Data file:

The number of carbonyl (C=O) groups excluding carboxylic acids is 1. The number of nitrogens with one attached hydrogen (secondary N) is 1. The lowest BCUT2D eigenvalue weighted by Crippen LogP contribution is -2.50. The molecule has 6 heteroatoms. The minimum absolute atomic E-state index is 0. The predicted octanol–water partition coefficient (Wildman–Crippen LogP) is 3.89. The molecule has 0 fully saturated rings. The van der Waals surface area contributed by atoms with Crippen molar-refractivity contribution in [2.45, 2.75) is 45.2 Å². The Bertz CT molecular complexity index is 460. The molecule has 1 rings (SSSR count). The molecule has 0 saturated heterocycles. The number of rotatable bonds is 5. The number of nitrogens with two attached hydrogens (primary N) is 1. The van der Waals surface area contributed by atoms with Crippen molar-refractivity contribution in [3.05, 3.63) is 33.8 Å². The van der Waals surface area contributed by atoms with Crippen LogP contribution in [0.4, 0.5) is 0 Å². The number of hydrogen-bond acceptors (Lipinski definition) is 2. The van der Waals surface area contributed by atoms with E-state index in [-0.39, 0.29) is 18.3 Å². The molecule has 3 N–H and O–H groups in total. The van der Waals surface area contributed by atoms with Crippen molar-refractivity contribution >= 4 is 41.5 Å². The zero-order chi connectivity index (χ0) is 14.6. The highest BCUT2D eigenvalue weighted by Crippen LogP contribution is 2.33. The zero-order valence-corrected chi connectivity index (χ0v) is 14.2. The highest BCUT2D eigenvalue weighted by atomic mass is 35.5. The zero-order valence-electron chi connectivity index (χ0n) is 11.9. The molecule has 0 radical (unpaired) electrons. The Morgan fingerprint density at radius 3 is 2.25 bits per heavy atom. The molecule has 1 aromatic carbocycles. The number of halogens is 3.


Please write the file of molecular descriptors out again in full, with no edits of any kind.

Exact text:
The number of carbonyl (C=O) groups excluding carboxylic acids is 1. The number of nitrogens with one attached hydrogen (secondary N) is 1. The lowest BCUT2D eigenvalue weighted by Crippen LogP contribution is -2.50. The molecule has 6 heteroatoms. The minimum absolute atomic E-state index is 0. The predicted octanol–water partition coefficient (Wildman–Crippen LogP) is 3.89. The molecule has 0 fully saturated rings. The van der Waals surface area contributed by atoms with Crippen molar-refractivity contribution in [2.45, 2.75) is 45.2 Å². The Bertz CT molecular complexity index is 460. The molecule has 1 rings (SSSR count). The molecule has 0 saturated heterocycles. The number of rotatable bonds is 5. The number of nitrogens with two attached hydrogens (primary N) is 1. The van der Waals surface area contributed by atoms with Crippen molar-refractivity contribution in [3.05, 3.63) is 33.8 Å². The van der Waals surface area contributed by atoms with Crippen LogP contribution in [0.4, 0.5) is 0 Å². The number of hydrogen-bond acceptors (Lipinski definition) is 2. The van der Waals surface area contributed by atoms with E-state index in [-0.39, 0.29) is 18.3 Å². The molecule has 3 N–H and O–H groups in total. The van der Waals surface area contributed by atoms with Crippen molar-refractivity contribution >= 4 is 41.5 Å². The zero-order chi connectivity index (χ0) is 14.6. The highest BCUT2D eigenvalue weighted by Crippen LogP contribution is 2.33. The zero-order valence-corrected chi connectivity index (χ0v) is 14.2. The highest BCUT2D eigenvalue weighted by atomic mass is 35.5. The zero-order valence-electron chi connectivity index (χ0n) is 11.9. The molecule has 0 radical (unpaired) electrons. The Morgan fingerprint density at radius 3 is 2.25 bits per heavy atom. The molecule has 1 aromatic carbocycles. The number of halogens is 3.